What is the man flu?
What is the man flu?
As commonly used, the term man flu could be describing a constitutional character flaw of men who, when felled by a cold or flu, embellish the severity of their symptoms, quickly adopt a helpless “patient role,” and rely heavily on others to help them until they recover.
Do men get sicker with the flu?
While the evidence is not definitive, they suggest that the flu may, in fact, be more severe in men. If it’s true that men get sicker with the flu, why? Some have suggested that early man evolved to require more prolonged rest while sick to conserve energy and avoid predators.
How to avoid getting man flu over winter?
The only real way to try and avoid getting man flu over winter is by giving your immune system a helping hand. Firstly, make sure you are eating the right things during the winter months. Foods full of immune-boosting vitamins include blueberries, watercress, kale, beetroot, garlic and ginger, which all taste delicious and are really versatile.
Why do men have fewer flu symptoms than women?
This may lead to fewer symptoms. The flu virus may not spread as quickly in women because of estrogen and how the female body reacts to it. Studies have not shown if the same thing applies to the cold virus. What’s more, the part of the brain that controls body temperature is larger in men because of testosterone.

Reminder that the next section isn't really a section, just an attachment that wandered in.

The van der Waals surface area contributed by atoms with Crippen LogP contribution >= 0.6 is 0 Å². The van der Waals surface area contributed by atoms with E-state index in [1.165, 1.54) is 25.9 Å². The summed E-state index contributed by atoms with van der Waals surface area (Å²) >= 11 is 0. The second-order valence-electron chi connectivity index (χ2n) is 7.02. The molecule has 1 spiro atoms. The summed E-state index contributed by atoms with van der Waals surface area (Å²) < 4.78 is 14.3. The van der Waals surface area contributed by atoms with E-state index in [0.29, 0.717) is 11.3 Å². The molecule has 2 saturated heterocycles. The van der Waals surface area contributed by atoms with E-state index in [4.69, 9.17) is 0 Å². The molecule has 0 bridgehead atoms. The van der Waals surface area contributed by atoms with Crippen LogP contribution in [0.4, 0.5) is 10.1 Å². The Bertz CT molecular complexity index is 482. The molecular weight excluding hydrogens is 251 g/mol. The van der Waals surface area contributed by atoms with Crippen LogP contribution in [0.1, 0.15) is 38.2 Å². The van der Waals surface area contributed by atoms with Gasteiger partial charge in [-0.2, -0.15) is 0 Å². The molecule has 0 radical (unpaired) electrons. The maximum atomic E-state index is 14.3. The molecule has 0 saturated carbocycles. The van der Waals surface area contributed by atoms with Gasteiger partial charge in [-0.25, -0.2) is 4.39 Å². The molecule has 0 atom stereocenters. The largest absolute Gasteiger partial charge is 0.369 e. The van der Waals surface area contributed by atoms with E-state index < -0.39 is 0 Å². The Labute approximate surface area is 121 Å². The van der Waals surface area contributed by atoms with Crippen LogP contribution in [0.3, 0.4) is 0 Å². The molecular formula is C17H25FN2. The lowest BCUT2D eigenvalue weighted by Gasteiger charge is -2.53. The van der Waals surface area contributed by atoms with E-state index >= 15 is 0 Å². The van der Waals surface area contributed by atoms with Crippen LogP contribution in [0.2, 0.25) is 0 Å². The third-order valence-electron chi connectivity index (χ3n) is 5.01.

What’s the difference between a man cold and a woman cold?
When a man gets a cold, everything shuts down. They’re on the couch in misery — unwilling to do anything (even go to the doctor). But a woman with a cold just bucks up and goes on about their day. Or so the story of the so-called “man cold” goes.
Why do flu viruses spread differently in men and women?
The flu virus may not spread as quickly in women because of estrogen and how the female body reacts to it. Studies have not shown if the same thing applies to the cold virus. What’s more, the part of the brain that controls body temperature is larger in men because of testosterone. This may lead to higher fevers in men vs. women, Templeton says.